San Francisco Apartment Association

Notifying Tenants of Pesticide Use at a Rent Property

Existing law requires a registered structural pest control company to provide a written notice to the owner of property, the owner's agent, and tenants of the property when pest control work is to be done at the property. In the case where a contract for periodic service has been executed, the pest control company must only provide the notice at the time of the first treatment. This requirement has been law in California since 1984 (Business and Professions Code Section 8538).

The notice must include the following information: "State law requires that you be given the following information: CAUTION: PESTICIDES ARE TOXIC CHEMICALS. Structural pest control companies are registered and regulated by the Structural Pest Control Board, and apply pesticides that are registered and approved for use by the California Department of Pesticide Regulation and the United States Environmental Protection Agency.

Registration is granted when the state finds that, based on existing scientific evidence, there are no appreciable risks if proper use conditions are followed or that the risks are outweighed by the benefits. The degree of risk depends upon the degree of exposure, so exposure should be minimized. If, within 24 hours following application, you experience symptoms similar to common seasonal illness comparable to the flu, contact your physician or poison control center and your pest control company immediately.

For further information, contact any of the following: Your Pest Control Company; for health questions, the County Health Department; for application information, the County Agricultural Commissioner, and for regulatory information, the Structural Pest Control Board†(phone numbers must be provided for each of these agencies and departments). This law is structured to provide notice to existing tenants. New tenants who come to the property after the initial treatment may never have received a notice about the pesticide application.

In an effort to correct this legal "oversight" Senator Debra Bowen (D-Redondo Beach), has introduced legislation that requires the owner of a residential rental dwelling unit to provide each new tenant with a copy of the notice provided by a registered structural pest control company pursuant to the existing Business and Professions Code. This new legislation aside, many members of CAA already provide notice to all existing and new tenants in advance of pesticide application.

While the harm of these pesticides may not pose a significant risk to humans, many rental property owners believe it is in their best interest to provide advance notice to all tenants, especially if the tenants are at home during the day, have small children who may be playing outdoors when pesticides are applied, or if tenants keep animals on the property. Specifically, owners point to Proposition 65. This law, officially known as the "Safe Drinking Water and Toxic Enforcement Act" was approved by California voters in 1986.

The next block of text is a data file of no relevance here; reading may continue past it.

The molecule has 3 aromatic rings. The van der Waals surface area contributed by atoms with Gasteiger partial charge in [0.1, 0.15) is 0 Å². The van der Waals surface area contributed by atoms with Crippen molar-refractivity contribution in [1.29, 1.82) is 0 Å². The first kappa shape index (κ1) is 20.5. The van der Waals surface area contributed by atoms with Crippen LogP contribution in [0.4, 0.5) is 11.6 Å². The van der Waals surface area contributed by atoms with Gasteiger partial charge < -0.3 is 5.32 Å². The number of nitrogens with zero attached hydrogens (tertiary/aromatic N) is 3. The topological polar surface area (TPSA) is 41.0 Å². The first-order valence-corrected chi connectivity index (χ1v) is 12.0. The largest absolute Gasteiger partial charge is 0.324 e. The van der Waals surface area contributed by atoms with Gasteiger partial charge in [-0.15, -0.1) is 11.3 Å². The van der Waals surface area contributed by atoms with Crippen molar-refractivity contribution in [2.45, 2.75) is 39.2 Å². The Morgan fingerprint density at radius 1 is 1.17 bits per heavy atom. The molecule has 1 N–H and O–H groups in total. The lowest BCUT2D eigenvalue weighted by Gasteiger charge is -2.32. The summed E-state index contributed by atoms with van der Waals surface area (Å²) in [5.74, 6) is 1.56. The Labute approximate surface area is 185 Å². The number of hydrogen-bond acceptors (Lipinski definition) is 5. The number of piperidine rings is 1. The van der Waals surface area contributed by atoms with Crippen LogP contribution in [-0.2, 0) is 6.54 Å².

Proposition 65 is based on the premise that the public and workers have a right to be informed about exposures to chemicals that are known to the state to cause cancer, birth defects, or other reproductive harm. Businesses with ten or more employees must provide a warning before knowingly and intentionally exposing their employees or the public to a pesticide that poses a significant risk. Unless the owner can demonstrate that exposure to a chemical poses "no significant risk" a warning must be provided.

Businesses may choose to provide a warning based on the presence of the pesticide without attempting to evaluate the exposure. Because businesses that are found guilty of violating Proposition 65 may face penalties of up to $2,500 per day for each violation, many rental property owners simply provide a notice to all tenants prior to each pesticide application.

Pesticides must not be allowed to drift, run off, or move off target, or be used in any way not approved by the label, law, or regulation. Some agricultural and professional pesticides require that users get a special permit from the county agricultural commissioner prior to application. The California Environmental Protection Agency's Office of Environmental Health Hazard Assessment is the lead agency responsible for implementing Proposition 65.

If you have any questions about Proposition 65 or about anyone who you have hired to apply pesticides at your property, you can call the Department of Pesticide Regulation at 916-445-4300 or your local County Health Department. The opinions expressed in this article are those of the author and do not necessarily reflect the viewpoint of the SFAA or the SF Apartment Magazine Debra L. Carlton is the vice president of policy and research for the California Apartment Association and is CAA's chief lobbyist, advocating association policies and positions at the legislative and regulatory levels of government in California.